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UK rise in anti-Muslim hate recorded since 7 October attack

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Since Hamas’s attack on Israel on October 7, there has been a 335% spike in anti-Muslim hate cases reported in the UK.

Tell MAMA, a national project that tracks and measures anti-Muslim occurrences in the UK, has recorded 2,010 cases of online and offline abuse in the four months since almost 1,200 Israelis were killed and about 250 held captive by Hamas from southern Israel.

This is the largest recorded number of cases in four months since Tell MAMA started in 2011.

The organisation said the latest data is in stark contrast to a year before, when between 7 October 2022 and 7 February 2023, 310 offline cases and 290 online cases were recorded.

It follows more than 4,000 antisemitic incidents recorded in the UK in 2023 by a Jewish charity, with the all-time high attributed to the “sheer volume” which took place after the 7 October attacks.

The Community Security Trust (CST), a charity which provides protection for British Jews against antisemitic attacks, said the “explosion in hatred” is an “absolute disgrace”.

‘Unacceptable in our country’

Cases of anti-Muslim hate included 535 reports of abusive behaviour, which Tell MAMA said involved 77 threats, 83 assaults, 79 acts of vandalism, 69 cases of discrimination, 39 acts of hate speech and 19 examples of anti-Muslim literature.

In one example, inflammatory comments were made towards a Muslim on a bus in east London, and another included reports that the word “Hamas” had been daubed on a Muslim family’s front door.

In over 65% of these cases, women were the target, the organisation said.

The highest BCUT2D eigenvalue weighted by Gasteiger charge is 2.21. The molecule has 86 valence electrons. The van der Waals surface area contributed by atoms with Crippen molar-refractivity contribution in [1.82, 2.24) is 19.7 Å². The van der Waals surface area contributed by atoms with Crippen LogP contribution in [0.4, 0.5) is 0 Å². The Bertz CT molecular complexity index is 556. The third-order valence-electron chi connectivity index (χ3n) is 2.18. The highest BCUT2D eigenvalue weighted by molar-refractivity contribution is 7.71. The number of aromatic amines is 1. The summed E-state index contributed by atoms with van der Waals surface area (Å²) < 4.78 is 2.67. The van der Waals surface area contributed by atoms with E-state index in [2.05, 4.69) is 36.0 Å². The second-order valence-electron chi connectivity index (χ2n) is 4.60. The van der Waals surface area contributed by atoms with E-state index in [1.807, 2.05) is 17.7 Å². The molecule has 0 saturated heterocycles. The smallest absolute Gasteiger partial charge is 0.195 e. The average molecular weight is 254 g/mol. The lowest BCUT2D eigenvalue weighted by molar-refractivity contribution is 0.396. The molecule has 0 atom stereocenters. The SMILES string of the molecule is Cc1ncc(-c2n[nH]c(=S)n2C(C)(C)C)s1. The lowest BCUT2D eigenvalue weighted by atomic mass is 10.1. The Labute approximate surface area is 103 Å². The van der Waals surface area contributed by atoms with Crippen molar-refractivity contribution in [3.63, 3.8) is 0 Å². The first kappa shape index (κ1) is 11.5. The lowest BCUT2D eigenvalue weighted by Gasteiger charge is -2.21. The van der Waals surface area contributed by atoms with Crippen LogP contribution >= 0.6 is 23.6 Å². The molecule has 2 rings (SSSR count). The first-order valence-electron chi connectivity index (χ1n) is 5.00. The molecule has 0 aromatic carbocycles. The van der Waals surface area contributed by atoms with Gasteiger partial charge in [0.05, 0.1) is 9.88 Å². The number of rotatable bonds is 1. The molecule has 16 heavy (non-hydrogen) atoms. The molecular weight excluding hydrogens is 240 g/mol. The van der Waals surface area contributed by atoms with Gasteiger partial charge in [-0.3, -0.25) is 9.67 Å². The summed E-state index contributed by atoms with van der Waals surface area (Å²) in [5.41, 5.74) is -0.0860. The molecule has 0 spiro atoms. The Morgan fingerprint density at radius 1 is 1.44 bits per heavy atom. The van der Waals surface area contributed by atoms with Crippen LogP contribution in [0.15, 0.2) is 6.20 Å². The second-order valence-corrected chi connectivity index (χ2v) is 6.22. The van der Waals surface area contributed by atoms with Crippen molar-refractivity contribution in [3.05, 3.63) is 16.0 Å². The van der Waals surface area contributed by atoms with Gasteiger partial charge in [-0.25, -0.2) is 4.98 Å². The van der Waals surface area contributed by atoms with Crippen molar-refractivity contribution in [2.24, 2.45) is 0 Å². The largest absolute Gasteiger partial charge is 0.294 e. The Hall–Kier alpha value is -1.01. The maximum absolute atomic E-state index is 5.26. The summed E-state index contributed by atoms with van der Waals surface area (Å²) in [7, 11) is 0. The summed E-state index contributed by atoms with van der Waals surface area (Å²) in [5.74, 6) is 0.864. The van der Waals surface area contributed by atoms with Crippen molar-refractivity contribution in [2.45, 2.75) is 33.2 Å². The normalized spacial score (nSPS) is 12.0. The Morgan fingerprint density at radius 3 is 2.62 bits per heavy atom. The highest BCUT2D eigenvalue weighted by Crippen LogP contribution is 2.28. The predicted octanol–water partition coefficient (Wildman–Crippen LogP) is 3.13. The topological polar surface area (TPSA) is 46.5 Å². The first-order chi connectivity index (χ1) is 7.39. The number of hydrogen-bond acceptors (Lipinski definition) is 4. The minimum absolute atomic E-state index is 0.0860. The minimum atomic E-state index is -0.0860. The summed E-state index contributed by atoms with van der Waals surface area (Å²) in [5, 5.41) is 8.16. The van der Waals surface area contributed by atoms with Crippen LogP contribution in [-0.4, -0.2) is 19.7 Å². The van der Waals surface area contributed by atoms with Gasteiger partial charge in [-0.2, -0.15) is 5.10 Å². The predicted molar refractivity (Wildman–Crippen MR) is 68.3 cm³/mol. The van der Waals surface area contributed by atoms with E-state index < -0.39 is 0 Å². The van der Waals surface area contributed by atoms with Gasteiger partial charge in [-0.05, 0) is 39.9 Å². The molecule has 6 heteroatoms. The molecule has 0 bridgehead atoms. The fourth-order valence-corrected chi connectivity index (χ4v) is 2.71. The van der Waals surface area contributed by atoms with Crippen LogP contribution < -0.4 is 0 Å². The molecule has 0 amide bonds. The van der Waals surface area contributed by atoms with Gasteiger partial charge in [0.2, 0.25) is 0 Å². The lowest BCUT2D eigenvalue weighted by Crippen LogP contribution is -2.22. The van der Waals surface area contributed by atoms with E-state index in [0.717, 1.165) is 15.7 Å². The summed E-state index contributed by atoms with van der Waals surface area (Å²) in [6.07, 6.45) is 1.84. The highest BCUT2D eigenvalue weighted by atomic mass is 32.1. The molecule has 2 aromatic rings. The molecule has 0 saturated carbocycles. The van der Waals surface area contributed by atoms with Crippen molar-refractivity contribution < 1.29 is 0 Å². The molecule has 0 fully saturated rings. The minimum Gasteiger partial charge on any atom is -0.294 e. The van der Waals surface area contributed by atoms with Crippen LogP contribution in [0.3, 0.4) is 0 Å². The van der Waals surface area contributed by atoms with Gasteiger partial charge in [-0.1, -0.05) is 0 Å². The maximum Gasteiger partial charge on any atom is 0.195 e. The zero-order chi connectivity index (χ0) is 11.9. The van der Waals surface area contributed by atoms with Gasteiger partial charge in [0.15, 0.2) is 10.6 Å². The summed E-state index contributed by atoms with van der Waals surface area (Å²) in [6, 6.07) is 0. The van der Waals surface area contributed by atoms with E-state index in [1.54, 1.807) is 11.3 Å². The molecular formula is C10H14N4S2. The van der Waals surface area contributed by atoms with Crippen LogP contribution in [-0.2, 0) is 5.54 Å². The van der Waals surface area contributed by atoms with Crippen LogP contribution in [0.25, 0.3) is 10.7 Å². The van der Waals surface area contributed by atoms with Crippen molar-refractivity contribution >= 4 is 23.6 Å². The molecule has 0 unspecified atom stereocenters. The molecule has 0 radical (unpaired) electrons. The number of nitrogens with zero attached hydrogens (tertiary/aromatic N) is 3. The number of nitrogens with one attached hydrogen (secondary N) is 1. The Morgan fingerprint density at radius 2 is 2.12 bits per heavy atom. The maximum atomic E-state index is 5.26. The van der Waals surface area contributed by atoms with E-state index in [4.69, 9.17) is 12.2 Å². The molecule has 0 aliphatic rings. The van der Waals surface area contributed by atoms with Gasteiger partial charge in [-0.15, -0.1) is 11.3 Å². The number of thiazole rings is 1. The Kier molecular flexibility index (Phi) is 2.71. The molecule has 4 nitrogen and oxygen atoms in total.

Of the 2,010 cases overall, 576 were reported in London, followed by 71 in the northwest and 41 in the West Midlands.
The areas with the lowest number of cases included Wales with nine and Scotland with 21.

“We are deeply concerned about the impacts that the Israel and Gaza war are having on hate crimes and on social cohesion in the UK,” Iman Atta, director of Tell MAMA said.

“This rise in anti-Muslim hate is unacceptable and we hope that political leaders speak out to send a clear message that anti-Muslim hate, like antisemitism, is unacceptable in our country.

“There really is no space for hate and more than ever, it is essential that we sustain, nurture and protect the bonds that we have between communities, so that we all feel valued and safe in our communities and in our country”.

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Dulal Ahmed Chowdhury

Dulal Ahmed Chowdhury is the Editor of The Daily Dazzling Dawn. Previously, he has been serving in important positions in all the famous national dailies of the Bangladesh since the nineties. He has played a commendable role in journalism by participating in various events at the national and international levels. United Nations Conference, World Climate Conference, SAARC Summit are notable among them.

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